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Whooping Crane Art at the Smithsonian National Zoo

In 2013, I had the joy and privilege of working with the art curators at the Smithsonian National Zoological Park and Gardens, in Washington D.C., in the creation of the interpretive art for their new Whooping Crane Exhibit at the park.  

The art images included an identification image for the species (shown on the panel below) and four watercolors for the banners (above) that depict the story of the ultralight-led re-introduction of Whooping Cranes to eastern North America.     

The ultralight-led re-introduction effort began in 2001 and lasted 15 years. Now more than 100 Whooping Cranes migrate from Wisconsin to wintering grounds in Florida and other eastern states.

In the early 1940's only fifteen Whooping Cranes remained in the wild migrating population that traveled from Wood Buffalo National Park, Canada, to Aransas National Wildlife Refuge, Texas.  That population, after 80 years, was reported as 304 birds in 2014.  Biologists have been concerned that a natural disaster, man-made disaster or disease could wipe out the entire population. To help ensure that this won't happen, they set a goal to establish a separate, migrating population in the east.

Each banner depicts one phase of the reintroduction story:  the captive-hatched chick, fall migration behind ultralights, the return to fledging grounds without human assistance, and the wild hatching of young.  It is the hatching of wild young that biologists hope will one day make the eastern population self-sustaining and ensure that we continue to have wild Whooping Cranes.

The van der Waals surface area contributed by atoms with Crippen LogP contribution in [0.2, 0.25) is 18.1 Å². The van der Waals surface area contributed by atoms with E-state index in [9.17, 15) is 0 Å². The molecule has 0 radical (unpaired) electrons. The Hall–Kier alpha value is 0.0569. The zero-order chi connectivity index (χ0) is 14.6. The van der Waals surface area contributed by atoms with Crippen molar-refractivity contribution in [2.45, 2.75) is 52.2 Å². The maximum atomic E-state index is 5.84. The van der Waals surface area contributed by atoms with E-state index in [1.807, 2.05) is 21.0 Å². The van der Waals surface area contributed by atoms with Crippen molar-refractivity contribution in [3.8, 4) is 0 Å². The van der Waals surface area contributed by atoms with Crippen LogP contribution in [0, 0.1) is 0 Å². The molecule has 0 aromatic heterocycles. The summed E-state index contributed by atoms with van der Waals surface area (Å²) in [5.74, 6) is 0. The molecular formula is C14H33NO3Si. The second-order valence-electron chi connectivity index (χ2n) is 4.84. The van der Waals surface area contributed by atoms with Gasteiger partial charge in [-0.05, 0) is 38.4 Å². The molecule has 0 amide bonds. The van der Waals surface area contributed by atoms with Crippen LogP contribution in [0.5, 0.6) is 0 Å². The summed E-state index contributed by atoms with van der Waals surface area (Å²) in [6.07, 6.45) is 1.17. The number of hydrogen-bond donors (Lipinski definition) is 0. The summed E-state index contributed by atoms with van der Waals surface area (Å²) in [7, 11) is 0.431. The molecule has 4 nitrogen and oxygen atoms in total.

When the Whooping Crane, Rocky, arrived at the Zoo in 2011, it was the first time in 88 years that the National Zoo had housed a Whooping Crane.  One year later, Rocky was fortunate to receive a companion to join him at the exhibit.
 The female was hatched at the International Crane Foundation in 1992 and spent a period of time at the Calgary Zoo prior to joining Rocky.
Watching this pair of cranes together was fascinating.

Whooping Cranes are known for their bugle-like calls that can be heard for a distance of over a mile.  Oddly enough, Rocky has no voice and no one knows why. 

While visiting the exhibit in April of 2014 with my son, John, I watched the pair of cranes join each other in guard calls, a call that is given in warning and to sound a unified alert when an intruder is present--in this case, an exhibit attendant filling bird feeders.  Rocky threw his head back, pointed his beak toward the sky, and went through the motions of sounding an alarm call several times.  Within seconds of initiating this "head-thrown-back, open-mouthed" posture, his mate joined him, adding the vigorous, female companion call, making it sound as though both of them were calling.  If I had not known Rocky was mute, I would have never guessed this was so while watching their behavior.

Next time you are in our nation's capital, visit this spectacular zoo.  You will enjoy all of the exhibits, but especially say 'hello' to Rocky and his mate, and take in the art banners and interpretive panels. I am proud of the exhibit and proud of our international efforts to insure the survival of this spectacular species.  

Visit my gallery to see larger images of the banner art and more of my Whooping Crane
art:  Whooping Cranes
You will also find Whooping Crane prints and art cards for sale at my online Shop.
You may want to visit my blog, Vickie's Sketchbook, to see more about the watercolor techniques used to create the banner art.  
© 2006-2011 Vickie Henderson -All rights reserved.